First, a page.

School Blues

Three cute little children in kindergarten sitting at a deskThe new school year brings new beginnings for a lot of parents and their children as they are filled with hope, anxiety, and anticipation. Some are entering kindergarten for the first time. This can be very traumatic for the child who has to adjust to being away from home and entering an unfamiliar environment. Most will not feel comfortable talking to the teacher or classmates. This is usually when the parent discovers their child is experiencing Selective Mutism. Early diagnosis of Selective Mutism and developing a treatment program with your child’s teacher and school staff are vital for your child to have a successful year.

Each year, there are new obstacles and challenges which can be very difficult as the kids are adjusting to new teachers and for some, a new school. Many students make great progress only to regress during the summer months. Sometimes, a new year means a few steps backwards before you get going again in the right direction. Just remember, it takes a lot of love and patience! The rewards will come, a step at a time. It may seem small at the time, but you will remember every moment. Those little steps are precious! It is helpful to keep a journal. When you are at a standstill and feel discouraged, you will have something to look back on to see your progress even if it seems like baby steps. In your heart, you know this is a great accomplishment for your child. No matter how many tears you have shed, just remember, your child will be successful.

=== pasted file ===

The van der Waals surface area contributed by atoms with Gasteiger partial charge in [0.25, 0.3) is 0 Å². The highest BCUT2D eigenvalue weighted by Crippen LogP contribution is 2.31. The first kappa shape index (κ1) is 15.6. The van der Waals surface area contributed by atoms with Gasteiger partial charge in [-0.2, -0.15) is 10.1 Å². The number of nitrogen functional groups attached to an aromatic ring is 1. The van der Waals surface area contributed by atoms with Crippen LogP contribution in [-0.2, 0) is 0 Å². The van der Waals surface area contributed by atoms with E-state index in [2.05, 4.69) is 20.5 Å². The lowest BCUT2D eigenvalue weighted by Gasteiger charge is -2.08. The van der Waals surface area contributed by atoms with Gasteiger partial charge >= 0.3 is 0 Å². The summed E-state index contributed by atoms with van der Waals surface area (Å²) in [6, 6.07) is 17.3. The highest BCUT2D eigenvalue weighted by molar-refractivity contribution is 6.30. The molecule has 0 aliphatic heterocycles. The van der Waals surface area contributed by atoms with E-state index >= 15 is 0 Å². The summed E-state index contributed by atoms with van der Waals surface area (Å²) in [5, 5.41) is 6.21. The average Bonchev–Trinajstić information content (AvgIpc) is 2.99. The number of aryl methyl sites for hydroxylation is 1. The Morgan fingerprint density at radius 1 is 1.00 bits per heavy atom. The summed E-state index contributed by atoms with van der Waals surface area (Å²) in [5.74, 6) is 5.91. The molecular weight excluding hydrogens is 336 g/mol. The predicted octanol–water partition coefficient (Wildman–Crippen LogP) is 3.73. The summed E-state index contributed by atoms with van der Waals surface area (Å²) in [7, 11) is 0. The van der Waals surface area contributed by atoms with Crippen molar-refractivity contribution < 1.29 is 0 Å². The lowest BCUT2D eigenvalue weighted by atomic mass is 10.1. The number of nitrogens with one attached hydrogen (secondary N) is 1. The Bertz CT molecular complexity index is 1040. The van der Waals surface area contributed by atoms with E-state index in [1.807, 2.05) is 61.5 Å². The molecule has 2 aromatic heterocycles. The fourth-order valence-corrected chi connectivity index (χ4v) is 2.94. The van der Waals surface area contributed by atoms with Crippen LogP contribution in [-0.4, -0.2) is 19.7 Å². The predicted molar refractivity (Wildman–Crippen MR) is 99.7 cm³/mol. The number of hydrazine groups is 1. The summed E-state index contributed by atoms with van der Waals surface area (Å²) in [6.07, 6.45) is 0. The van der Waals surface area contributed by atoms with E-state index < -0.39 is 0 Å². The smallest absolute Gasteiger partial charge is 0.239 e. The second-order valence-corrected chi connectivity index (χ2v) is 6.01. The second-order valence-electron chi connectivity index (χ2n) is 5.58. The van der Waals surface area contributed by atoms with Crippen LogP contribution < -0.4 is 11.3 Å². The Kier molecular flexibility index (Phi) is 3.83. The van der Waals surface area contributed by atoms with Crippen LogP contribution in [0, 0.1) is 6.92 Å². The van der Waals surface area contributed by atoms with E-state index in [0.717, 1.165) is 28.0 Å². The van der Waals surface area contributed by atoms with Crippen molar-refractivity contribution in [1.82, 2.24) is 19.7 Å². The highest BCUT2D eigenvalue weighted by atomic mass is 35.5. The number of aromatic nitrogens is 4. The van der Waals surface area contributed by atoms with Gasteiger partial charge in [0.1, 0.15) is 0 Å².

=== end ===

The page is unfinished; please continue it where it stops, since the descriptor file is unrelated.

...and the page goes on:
Many families cope with inappropriate educational programs for their children, inflexible school personnel, and the accompanying stress and frustration. Most parents express anger and frustration. Parents, teachers, counselors, and therapists should strive to develop an individual plan that fits your child’s needs. Share experiences and strategies that have worked, so others may benefit from the knowledge and heartache. The best strategies are those where everyone works together. Develop an individual treatment plan for your child, and most importantly, be consistent. The treatment program you devise for the children can be adjusted to use shorter or similar versions at home to encourage the child to speak to others. It may seem you are making slow progress but remember to stick with it! Parents can prepare a short letter for substitute teachers, describing their child’s behavior and how to handle it. You can request that teachers keep the letter available for substitutes. This should avoid additional anxiety for your child when a new teacher is present.

For the child entering middle/junior or high school, this can be an even more difficult time as they transition from elementary school. The child has to adjust to new environments, several teachers, and several classrooms. Before school begins, parents should meet with the principal and every teacher involved with their child’s education and provide them with information on Selective Mutism. Encourage them to stay in touch with you throughout the school year. Together, you can develop alternative methods for your child to deliver oral presentations.